Facebook May Restrict Content On Election Day

(The Street) – Facebook (FB) may restrict content to its users on election day if the build-up to the final results leads to chaos or violent civic unrest, a top company executive said.

On Tuesday, Facebook’s head of global affairs, Nick Clegg told the Financial Times, “There are some break-glass options available to us if there really is an extremely chaotic and, worse still, violent set of circumstances.”

“We have acted aggressively in other parts of the world where we think that there is real civic instability and we obviously have the tools to do that [again], including pretty exceptional measures to significantly restrict the circulation of content on our platform,” Clegg added. Clegg is referring to periods of unrest in parts of Sri Lanka and Myanmar when the company took unprecedented action to curtail the spread of misinformation on its platform.

There are 42 days left until the U.S. presidential election is held on Nov.3.

The Menlo Park, Calif., company is exploring close to 70 different potential scenarios and outcomes for election day, according to a person familiar with the matter cited in the FT report.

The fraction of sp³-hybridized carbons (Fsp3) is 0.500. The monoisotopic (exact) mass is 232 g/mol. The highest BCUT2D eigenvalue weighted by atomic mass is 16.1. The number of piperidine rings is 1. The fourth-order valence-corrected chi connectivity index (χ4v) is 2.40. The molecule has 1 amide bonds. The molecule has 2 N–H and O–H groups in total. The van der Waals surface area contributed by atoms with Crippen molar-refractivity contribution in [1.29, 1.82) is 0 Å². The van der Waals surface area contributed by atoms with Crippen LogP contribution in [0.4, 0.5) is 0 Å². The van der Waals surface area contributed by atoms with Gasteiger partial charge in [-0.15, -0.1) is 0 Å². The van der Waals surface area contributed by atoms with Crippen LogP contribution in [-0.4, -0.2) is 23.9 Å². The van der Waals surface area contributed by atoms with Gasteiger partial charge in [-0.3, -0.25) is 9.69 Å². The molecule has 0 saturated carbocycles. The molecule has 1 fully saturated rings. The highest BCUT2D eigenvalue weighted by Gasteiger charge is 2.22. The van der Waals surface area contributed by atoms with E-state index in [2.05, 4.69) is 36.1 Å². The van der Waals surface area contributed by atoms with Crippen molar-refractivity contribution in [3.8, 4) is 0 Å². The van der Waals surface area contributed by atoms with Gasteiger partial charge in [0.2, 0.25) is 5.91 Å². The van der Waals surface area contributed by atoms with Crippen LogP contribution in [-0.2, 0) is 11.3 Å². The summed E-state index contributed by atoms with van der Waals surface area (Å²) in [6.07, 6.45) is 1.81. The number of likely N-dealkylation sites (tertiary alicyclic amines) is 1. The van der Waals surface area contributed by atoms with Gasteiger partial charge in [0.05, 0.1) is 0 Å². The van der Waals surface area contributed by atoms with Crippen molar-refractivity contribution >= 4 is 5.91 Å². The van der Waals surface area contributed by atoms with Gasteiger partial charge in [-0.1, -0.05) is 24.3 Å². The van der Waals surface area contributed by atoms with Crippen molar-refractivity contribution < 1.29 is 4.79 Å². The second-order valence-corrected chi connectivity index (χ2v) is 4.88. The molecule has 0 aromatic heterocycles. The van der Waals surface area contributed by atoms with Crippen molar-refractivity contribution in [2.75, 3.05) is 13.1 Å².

Clegg said Facebook has already started carrying out “proactive sweeps” for content linked to dangerous groups. “Especially in areas where we know that their activity is likely to be more pronounced [than] in other parts of the country,” Clegg told FT.

Any high-stakes decisions on Nov.3 will be taken by a team of top executives including Clegg and Chief Operating Officer Sheryl Sandberg — with Chief Executive Mark Zuckerberg holding the right to overrule positions, FT reported.

Earlier this month, Zuckerberg announced that the company will block all new political ads during the week leading up to election day and remove any posts that spread misinformation or try to suppress voting. The announcement appeared to back away from Zuckerberg’s previous stance against moderating election ads.

Facebook estimated it has helped 2.5 million users to register to vote in the upcoming U.S. presidential election through Facebook, Instagram and Messenger, the company said on Monday.

Facebook reported it has 2.7 billion monthly active users worldwide at the end of June this year.

Shares of Facebook were up 2% to $254 in recent action on Tuesday.


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